In the GEE analyses, a group difference was assumed in case of a significant group × time interaction. To measure the development of both groups, the time effect of each outcome was examined. In case of any statistically significant result, Cohen’s d was calculated.
In a first step of data analysis, we tested whether group differences at baseline or the program usage (operationalized by online diary used: yes/no) moderated the effects of the group assignment on the study outcomes. In case of significance, the respective measure and its interaction with the group factor were included in the GEE; otherwise, it was not considered in the effectiveness testing.
For the intention-to-treat analyses (ITT), missing data was estimated by multiple imputations with Stata’s “ICE” command. We performed 10 imputations. The results from the multiple imputations were compared with completer analyses and last observation carried forward (LOCF) analyses. In the completer analyses, missing follow-up data was not imputed, so only those cases that provided follow-up data were analyzed. In the LOCF analyses, missing data was replaced with data from the preceding data collection point.
To compare both groups at study baseline and to determine whether baseline measures were predicting follow-up participation, logistic regression analyses were performed. In all analyses, we used a 2-sided significance level of alpha=.05. The study was powered to detect a group difference of d≥0.20. Therefore, we aimed for a sample size of N=624 (alpha=.05; power=0.80).
The research is reported in accordance with the E-CONSORT checklist  (see ).
Flow of Participants
Each time the Change Your Drinking starting page was opened, it was checked whether data for the Check Your Drinking self-assessment were available and whether the study criteria were fulfilled or not. In the trial period, Check Your Drinking was completed 10,887 times. A total of 5823 cases did not meet the study criteria and 4469 users refused to participate. Thus, 595 persons were included in the trial and were randomized, resulting in 2 approximately equally sized groups (see). Participation in the trial (N=595) compared to refusing to participate (n=4469) was predicted by female gender (odds ratio [OR] 1.68, 95% CI 1.40-2.00, P<.001) and higher education (OR 1.39, 95% CI 1.22-1.58, P<.001). Thus, in the group of participants, females (38.8%) and individuals with high school education (65.0%) were more highly represented than in the group of nonparticipants (females: 27.4%, participants with high school education: 52.9%). Significant group differences were also found for the utilization of professional treatment (OR 1.83, 95% CI 1.10-3.03, P=.02) and age (OR 0.99, 95% CI 0.99-1.00, P=.04). That is, participants in the trial tended to use professional help more often (10.3% vs 5.9%) and were slightly younger (between-group d=0.09) than individuals who refrained from participating. Baseline alcohol use was not associated with trial participation (use days: OR 1.00, 95% CI 0.96-1.04, P=.95; intake in grams: OR 1.00, 95% CI 1.00-1.00, P=.16).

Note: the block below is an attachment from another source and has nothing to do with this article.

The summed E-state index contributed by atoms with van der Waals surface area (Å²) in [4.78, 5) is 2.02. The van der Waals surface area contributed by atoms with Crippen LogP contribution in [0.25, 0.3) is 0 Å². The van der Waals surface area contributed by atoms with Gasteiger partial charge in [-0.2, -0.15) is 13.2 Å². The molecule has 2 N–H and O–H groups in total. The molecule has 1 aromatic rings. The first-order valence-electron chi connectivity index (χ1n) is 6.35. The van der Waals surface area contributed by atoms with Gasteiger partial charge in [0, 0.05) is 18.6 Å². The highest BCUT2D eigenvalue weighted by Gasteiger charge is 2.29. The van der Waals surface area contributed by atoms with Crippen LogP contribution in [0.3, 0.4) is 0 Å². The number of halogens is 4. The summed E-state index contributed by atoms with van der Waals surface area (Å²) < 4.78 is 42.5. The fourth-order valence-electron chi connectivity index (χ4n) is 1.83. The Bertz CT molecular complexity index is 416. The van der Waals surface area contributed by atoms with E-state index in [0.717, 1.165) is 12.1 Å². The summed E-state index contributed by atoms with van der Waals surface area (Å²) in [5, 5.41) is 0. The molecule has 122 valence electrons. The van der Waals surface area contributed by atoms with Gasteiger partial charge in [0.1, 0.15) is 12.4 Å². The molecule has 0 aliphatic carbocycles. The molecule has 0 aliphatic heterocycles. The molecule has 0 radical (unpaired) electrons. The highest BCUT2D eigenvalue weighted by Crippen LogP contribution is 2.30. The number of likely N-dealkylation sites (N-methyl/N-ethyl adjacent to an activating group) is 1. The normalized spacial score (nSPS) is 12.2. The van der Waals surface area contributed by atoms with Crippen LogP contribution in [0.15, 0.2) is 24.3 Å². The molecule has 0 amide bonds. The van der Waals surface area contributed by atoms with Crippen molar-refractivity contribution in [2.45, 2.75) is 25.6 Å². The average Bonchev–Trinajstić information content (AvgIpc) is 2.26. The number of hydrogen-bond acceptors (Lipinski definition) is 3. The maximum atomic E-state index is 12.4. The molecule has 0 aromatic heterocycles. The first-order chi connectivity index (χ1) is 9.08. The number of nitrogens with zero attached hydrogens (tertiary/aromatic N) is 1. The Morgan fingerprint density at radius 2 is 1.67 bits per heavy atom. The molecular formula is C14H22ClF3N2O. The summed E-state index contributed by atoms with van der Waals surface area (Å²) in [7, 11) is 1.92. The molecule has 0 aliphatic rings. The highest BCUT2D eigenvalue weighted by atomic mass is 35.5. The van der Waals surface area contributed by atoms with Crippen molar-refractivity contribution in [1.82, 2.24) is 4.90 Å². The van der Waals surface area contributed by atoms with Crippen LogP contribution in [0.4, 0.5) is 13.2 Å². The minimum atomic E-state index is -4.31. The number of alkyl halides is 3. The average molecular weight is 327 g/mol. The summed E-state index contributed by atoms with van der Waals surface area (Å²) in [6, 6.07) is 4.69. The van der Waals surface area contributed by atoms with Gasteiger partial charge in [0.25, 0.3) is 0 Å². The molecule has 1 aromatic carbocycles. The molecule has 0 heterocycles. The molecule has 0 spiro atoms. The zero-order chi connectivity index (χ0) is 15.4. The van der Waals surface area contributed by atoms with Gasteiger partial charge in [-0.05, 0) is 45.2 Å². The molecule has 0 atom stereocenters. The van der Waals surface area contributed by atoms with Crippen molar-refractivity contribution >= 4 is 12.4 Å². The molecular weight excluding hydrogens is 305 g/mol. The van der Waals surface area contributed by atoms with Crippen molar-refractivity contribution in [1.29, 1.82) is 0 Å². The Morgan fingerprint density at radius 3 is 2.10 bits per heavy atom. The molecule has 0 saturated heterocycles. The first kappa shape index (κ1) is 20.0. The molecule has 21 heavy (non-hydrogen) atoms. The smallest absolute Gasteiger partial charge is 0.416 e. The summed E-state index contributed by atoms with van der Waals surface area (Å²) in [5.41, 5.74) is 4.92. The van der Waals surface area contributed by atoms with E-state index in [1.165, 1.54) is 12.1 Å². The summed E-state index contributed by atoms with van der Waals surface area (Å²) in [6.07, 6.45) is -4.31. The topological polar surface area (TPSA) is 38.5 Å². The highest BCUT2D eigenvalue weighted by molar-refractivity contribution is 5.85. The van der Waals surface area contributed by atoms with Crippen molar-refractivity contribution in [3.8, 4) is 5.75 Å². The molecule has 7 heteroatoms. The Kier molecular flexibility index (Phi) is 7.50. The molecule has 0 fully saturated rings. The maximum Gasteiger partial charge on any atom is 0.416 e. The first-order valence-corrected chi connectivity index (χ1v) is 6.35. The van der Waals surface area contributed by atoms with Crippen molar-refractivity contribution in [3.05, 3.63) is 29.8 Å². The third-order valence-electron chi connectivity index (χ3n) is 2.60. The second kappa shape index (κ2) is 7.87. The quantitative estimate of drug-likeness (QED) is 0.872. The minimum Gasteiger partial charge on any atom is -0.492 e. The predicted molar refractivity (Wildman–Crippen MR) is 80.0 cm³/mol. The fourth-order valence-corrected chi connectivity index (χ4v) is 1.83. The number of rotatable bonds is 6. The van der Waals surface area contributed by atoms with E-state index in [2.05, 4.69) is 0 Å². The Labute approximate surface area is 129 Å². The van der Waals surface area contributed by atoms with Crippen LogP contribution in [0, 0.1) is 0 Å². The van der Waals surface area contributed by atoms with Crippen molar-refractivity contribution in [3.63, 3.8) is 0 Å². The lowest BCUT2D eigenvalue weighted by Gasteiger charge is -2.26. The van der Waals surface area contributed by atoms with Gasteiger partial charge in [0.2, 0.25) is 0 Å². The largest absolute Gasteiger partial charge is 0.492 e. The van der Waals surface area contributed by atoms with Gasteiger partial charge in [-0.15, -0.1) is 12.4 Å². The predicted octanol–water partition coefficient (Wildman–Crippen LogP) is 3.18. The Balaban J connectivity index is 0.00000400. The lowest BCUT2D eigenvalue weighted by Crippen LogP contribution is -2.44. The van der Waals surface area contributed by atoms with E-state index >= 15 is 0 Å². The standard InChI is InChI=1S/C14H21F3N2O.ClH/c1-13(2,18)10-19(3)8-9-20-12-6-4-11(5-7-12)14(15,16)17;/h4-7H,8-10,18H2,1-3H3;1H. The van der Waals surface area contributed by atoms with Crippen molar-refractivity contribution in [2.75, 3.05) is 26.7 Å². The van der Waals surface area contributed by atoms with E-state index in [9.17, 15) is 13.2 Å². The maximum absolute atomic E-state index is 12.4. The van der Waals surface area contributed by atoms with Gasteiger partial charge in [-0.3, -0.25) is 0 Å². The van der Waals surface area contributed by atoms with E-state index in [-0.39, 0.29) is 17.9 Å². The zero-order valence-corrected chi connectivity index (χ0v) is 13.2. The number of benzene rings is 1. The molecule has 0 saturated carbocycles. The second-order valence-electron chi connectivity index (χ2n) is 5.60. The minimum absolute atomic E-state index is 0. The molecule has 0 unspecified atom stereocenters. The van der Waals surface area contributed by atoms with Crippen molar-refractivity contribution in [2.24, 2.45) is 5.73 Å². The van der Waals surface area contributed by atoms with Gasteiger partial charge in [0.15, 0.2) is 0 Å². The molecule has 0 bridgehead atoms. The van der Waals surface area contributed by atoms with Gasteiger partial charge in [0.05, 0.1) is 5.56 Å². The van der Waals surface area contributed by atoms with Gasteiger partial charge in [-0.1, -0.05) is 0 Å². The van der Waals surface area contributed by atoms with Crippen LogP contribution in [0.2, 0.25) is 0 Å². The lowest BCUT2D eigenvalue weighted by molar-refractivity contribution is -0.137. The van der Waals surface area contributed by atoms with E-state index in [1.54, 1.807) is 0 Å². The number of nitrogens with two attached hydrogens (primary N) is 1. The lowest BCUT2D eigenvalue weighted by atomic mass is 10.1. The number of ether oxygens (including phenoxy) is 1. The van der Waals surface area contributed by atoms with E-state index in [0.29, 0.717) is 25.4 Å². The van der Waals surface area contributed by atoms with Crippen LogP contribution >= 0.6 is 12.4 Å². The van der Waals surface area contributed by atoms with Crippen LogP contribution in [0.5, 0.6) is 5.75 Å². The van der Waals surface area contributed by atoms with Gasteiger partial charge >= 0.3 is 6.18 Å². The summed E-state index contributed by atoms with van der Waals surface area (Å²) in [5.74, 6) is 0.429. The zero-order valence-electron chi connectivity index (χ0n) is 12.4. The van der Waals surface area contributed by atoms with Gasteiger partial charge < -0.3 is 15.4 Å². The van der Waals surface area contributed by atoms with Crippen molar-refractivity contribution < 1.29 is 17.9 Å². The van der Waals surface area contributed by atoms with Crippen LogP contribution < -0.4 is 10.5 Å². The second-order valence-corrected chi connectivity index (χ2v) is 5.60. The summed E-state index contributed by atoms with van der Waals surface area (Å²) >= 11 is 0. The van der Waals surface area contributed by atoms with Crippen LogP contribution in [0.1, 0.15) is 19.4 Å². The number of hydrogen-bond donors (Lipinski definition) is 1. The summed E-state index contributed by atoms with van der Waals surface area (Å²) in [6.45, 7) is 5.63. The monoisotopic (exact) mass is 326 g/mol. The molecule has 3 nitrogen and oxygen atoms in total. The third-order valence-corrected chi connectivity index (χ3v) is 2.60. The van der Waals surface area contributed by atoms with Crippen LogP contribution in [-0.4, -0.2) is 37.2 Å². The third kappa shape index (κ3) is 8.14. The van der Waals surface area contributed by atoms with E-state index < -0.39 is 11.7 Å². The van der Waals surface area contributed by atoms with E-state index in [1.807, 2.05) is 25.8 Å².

In total, 345 persons participated in the first follow-up and 295 in the second, resulting in follow-up rates of 58.0% and 49.6%, respectively. Although loss to follow-up was not predicted by group allocation (OR 0.82, 95% CI 0.56-1.20, P=.31), the level of education, program usage, and alcohol use were significant predictors. Thus, those who took part in the follow-up surveys were more highly educated (OR 1.36, 95% CI 1.14-1.61, P=.001), used the diary more often (OR 6.56, 95% CI 4.39-9.81, P<.001), and consumed less alcohol (OR 0.97, 95% CI 0.94-1.00, P=.04). However, we do not expect any significant bias on that account because these measures were all included in the equations of the multiple imputations.
There were no significant group differences at baseline (see). Mean age of participants was approximately 30 years and most participants (364/595, 61.2%) were male. The education level of the participants was relatively high, with 387 of 595 (65.0%) having attended high school. A total of 534 of 595 (89.7%) of the participants were currently not using any other professional help to deal with their alcohol use.
In contrast to the baseline measures, the usage of the diary was significantly higher in the revised version of the program (OR 3.33, 95% CI 2.30-4.81; P<.001). According to the analysis plan, the diary usage was included in the first step of the effectiveness analyses.